Education is important no matter what you do. It makes you feel secure, independent, and confident in yourself. . . So, if it starts at the basic level . . . a lot will change. –Kriti Sanon
For schools to engage in constructive conversations about education that empowers and inspires its students, the dialogue must remain student-centered. When Birmingham native, Emily Burt, applied for a Program Specialist position at the Birmingham Education Foundation through AmeriCorps State, she discovered that the role not only aligned with her graduate studies in School Counseling, but also revealed the organization’s dedication to keeping students at the forefront of discussion. As Program Specialist, Burt delivered the College and Career Preparation Curriculum, and enjoyed serving in this capacity so much that she applied for a full-time position.
Now, as Ed’s Work Local Manager, Burt directs the Executive Internship Program for seniors in Birmingham City Schools’ 11 career academies, placing students with local partners in their desired career field, such as engineering, health science, business/finance, hospitality, IT, or visual communications. Last spring, the May Match campaign raised funding for 55 internships—Vulcan Materials Company matching every single donation—thus providing 55 students with the opportunity to receive a paid executive internship and gain professional experience in a field that interests them.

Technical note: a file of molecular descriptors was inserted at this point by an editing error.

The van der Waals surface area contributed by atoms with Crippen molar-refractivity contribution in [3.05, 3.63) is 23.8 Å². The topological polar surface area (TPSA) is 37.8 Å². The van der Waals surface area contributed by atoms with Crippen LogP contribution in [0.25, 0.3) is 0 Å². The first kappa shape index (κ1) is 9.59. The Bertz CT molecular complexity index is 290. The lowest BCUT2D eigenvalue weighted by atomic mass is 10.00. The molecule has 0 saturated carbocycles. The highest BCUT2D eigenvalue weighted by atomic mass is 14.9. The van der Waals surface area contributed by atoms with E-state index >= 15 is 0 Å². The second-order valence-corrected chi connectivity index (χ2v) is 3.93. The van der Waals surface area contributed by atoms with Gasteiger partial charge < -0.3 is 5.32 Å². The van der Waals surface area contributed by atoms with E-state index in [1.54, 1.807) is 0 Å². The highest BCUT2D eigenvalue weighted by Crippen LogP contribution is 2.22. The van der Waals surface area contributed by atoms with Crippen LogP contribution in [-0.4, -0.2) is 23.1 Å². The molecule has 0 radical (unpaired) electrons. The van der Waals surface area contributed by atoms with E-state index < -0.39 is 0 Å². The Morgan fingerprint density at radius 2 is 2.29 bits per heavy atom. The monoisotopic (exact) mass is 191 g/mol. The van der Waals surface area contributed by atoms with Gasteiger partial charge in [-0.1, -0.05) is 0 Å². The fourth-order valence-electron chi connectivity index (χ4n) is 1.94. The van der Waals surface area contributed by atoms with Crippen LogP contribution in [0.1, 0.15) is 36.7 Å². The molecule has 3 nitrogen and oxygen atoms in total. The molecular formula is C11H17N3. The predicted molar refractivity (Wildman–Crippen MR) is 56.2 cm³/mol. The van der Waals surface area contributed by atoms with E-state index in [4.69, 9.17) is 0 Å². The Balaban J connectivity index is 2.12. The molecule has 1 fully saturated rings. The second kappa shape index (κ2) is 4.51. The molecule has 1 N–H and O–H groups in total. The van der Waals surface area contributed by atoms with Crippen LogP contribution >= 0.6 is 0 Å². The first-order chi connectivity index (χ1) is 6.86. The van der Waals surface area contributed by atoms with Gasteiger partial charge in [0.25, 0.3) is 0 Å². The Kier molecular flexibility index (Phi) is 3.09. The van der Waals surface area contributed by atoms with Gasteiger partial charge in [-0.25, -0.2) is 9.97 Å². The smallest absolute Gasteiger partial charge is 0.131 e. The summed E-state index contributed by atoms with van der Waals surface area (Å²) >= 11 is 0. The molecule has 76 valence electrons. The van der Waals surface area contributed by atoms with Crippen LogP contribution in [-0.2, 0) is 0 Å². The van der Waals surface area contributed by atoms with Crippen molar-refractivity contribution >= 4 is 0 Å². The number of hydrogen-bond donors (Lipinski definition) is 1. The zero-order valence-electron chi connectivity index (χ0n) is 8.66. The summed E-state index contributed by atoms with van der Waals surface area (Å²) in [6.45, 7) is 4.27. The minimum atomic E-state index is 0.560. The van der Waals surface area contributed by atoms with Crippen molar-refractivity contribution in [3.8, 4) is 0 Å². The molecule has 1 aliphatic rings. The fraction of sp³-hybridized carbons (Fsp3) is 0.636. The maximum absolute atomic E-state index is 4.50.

Burt also works to support Ed’s Program Team, overseeing site visits and job shadowing. Organized by grade, these programs provide students with more knowledge about the fields they’re curious about: site visits take freshmen and sophomores on field trips to visit various companies and locations, and job shadowing sends juniors and seniors to different businesses and organizations based on their stated interests. Behind the scenes, Burt coordinates the locations, time, availability, capacity, and transportation that allows for these firsthand experiences to take place.
As Burt continues to serve in her role as Work Local Manager while pursuing a master’s degree from the University of Alabama at Birmingham, she finds that the most rewarding part of her job is cultivating relationships with students. When she first came to Ed as a Program Specialist, teaching in-school sessions gave her intentional, quality time with students, allowing them to form connections. For those interested in investing in Birmingham City students and their future, especially those desiring to connect students with people in the community who have resources, Ed always welcomes more partners. Ultimately, as Work Local Manager, Burt hopes to continue Ed’s work to improve Birmingham inner-city school systems so that through education, more students feel confident and secure in pursuing their aspirations after high school.